Governance and Planetary Crises: Challenges and Agendas for Human Ecology
18th May 2017
Date: Friday 2nd June, 2017
Time: 10:00 – 13:00
Venue: Marlowe Lecture Theatre 1
Registration: The event is free to attend, but please do register here.
The Anthropocene, as a proposed geological epoch to follow from – or supplant – the Holocene, signals a number of provocations whose significance extends well beyond the remit of geology or indeed the multiple disciplines represented by the Anthropocene Working Group, and which in August last year presented its preliminary findings and interim recommendations at the 35th International Geological Congress.
This special event seeks to explore a central paradox confronting industrial society, if not humanity, as it heads into the twenty-first century: the collective ability of humans, or of some humans at any rate, to fundamentally transform the earth and its life-supporting capability is not matched by an ability to act collectively and concertedly in a way that supports those capacities over the foreseeable future.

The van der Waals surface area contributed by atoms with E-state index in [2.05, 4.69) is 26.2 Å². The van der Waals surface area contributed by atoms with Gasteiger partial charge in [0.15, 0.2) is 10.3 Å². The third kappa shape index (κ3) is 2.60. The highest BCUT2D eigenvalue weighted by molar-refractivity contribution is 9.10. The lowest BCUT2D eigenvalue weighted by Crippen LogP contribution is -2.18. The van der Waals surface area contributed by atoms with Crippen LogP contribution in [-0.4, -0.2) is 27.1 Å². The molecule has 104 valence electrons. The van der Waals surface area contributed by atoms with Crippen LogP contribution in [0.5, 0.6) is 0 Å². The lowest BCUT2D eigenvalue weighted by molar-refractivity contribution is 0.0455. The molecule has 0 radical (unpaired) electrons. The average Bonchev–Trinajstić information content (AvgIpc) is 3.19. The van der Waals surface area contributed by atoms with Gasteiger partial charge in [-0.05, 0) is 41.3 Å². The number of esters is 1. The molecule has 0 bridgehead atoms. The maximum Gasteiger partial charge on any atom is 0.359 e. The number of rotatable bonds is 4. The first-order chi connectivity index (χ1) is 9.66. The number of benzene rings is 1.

Our motivation to invite a select group of scholars who are, each in their own way, directly engaged with this conundrum, emerges from the understanding that the Anthropocene, with its multiple, existential, urgent, cascading and concatenating crises, challenges many of the core categories and assumptions of the various disciplines represented in the School of Anthropology and Conservation, and which shape and guide our research on human-environment interactions.
Our speakers, drawn from diverse disciplinary starting points, each respond to the provocation that the Anthropocene, formulated in terms of governance and planetary-scale problems and processes, signals not just a new geological epoch, but a new epoch of thought and politics, with its attendant epistemic, methodological, institutional, normative and legal dimensions.
- Professor Frank Biermann (Utrecht University, Netherlands) – Navigating the Anthropocene: From environmental policy to earth system governance
- Professor Philipp Pattberg, (VU University Amsterdam, Netherlands) – Anthropocene: Challenges and prospects
- Dr Rory Rowan, (University of Zurich, Switzerland) – Governing the earth: Earth system governance and the post-political
- Professor Davor Vidas, (The Fridtjof Nansen Institute, Norway) – The Anthropocene: The new meaning of change and stability under international law
A flyer for the event can be downloaded here.